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Crackdown on dodgy cemetery operators gouging mourners

Funeral operators are facing stricter regulations as the NSW government expands protections for people farewelling loved ones.

Industry regulator Cemeteries and Crematoria NSW will be given expanded powers following a report into the sector that identified the sector had been severely mismanaged.

Multiple religious groups were set to run out of burial space within three years, crown cemetery operators had accumulated more than $300 million in debt and rogue operators had been left largely unregulated to prey on vulnerable people, the regulator's 2021 report found.

Footscray General Cemetery
A report into the funeral sector found it has been severely mismanaged. (Joel Carrett/AAP PHOTOS)

It recommended stronger protections for customers, sustainable burying practices, work to identify more cemetery land and more certainty over the management of crown cemeteries.

The regulator is rolling out the first statewide licensing scheme for cemeteries and crematoriums to set performance standards and consumer protections.

The scheme will provide more pricing and contract transparency, set standards for maintenance and customer service and ensure operators comply with religious, cultural and spiritual requirements.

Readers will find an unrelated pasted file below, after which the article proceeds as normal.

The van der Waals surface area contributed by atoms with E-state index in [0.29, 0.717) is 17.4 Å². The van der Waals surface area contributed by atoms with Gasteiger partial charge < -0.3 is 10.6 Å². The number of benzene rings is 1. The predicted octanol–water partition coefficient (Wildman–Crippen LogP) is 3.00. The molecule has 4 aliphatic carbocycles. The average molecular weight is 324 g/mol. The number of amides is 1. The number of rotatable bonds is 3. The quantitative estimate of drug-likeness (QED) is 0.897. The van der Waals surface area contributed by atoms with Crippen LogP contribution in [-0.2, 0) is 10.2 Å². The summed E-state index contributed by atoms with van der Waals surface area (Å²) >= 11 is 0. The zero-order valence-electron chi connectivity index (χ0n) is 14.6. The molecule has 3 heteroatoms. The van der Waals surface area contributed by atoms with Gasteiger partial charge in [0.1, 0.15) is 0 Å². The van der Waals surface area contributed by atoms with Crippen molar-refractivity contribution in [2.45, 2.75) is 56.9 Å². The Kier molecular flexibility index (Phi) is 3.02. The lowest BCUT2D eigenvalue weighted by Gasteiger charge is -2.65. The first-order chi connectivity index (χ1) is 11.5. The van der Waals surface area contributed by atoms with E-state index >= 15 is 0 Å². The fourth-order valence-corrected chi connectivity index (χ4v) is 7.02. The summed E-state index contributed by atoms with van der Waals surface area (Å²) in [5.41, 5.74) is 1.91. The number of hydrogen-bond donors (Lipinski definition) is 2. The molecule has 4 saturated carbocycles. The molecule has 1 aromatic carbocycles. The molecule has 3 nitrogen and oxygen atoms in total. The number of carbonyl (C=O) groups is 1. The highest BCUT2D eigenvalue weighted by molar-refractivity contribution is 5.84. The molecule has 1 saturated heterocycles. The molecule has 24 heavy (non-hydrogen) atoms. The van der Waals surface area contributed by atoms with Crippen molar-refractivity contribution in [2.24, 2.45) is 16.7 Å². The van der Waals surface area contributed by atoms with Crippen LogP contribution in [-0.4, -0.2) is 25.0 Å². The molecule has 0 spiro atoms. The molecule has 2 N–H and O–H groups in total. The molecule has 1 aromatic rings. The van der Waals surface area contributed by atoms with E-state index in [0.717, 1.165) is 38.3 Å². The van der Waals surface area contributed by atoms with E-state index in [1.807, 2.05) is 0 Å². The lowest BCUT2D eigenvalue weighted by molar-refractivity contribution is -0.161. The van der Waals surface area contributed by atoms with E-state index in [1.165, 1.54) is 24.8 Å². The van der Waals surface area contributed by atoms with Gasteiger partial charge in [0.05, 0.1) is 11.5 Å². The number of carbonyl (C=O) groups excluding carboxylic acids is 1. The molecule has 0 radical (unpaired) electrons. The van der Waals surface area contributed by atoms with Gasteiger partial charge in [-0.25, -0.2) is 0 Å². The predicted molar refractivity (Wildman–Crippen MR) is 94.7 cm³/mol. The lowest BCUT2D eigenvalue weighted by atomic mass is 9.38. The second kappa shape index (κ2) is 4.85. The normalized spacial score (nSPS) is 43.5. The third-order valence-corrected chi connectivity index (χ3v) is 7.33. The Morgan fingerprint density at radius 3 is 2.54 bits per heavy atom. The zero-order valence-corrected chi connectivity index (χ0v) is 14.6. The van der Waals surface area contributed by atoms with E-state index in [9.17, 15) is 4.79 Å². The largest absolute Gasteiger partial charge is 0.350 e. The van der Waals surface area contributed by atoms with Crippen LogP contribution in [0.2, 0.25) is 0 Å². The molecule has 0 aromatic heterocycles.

Operators will be required to have clear language and standard terms and conditions for contracts to minimise the likelihood of rogue operators gouging vulnerable people.

From July 1, an existing levy already applied to crown cemeteries will be expanded to all active operators to help pay for the regulator's expanded role and staffing.

As part of the overhaul, the government plans to overhaul cemetery funding by mid-2025 to ensure enough money was set aside to ensure they were maintained, even after they became inactive.

To free up cemetery space, authorities are also looking at options like increasing access to "renewable internment" and allowing families to use permanent grave sites to bury multiple members.

It will also investigate whether there were options to "sensitively renew and repurpose older areas in cemeteries while continuing to preserve the perpetual bodily interment rights of those interred".

Lands and Property Minister Steve Kamper said cemeteries had been neglected by previous governments, leading to a lack of burial space in Sydney and allowing bad operators to go unregulated.

"Losing a loved one can be the most difficult time in a person's life," he said.

"We need to lift the bar with stronger regulation and better planning to ensure cemetery and crematoria operators and the public have transparency around pricing, service quality and future certainty."

The government warned in 2023 that some Orthodox and Muslim communities had just three years left before their allocated grave space in Sydney's crown cemeteries was filled.

The dire situation and other mismanagement concerns prompted the amalgamation of four crown cemetery managers into a single entity.

The Catholic Metropolitan Cemeteries Trust, which manages five large cemeteries across western Sydney, was left untouched in the overhaul.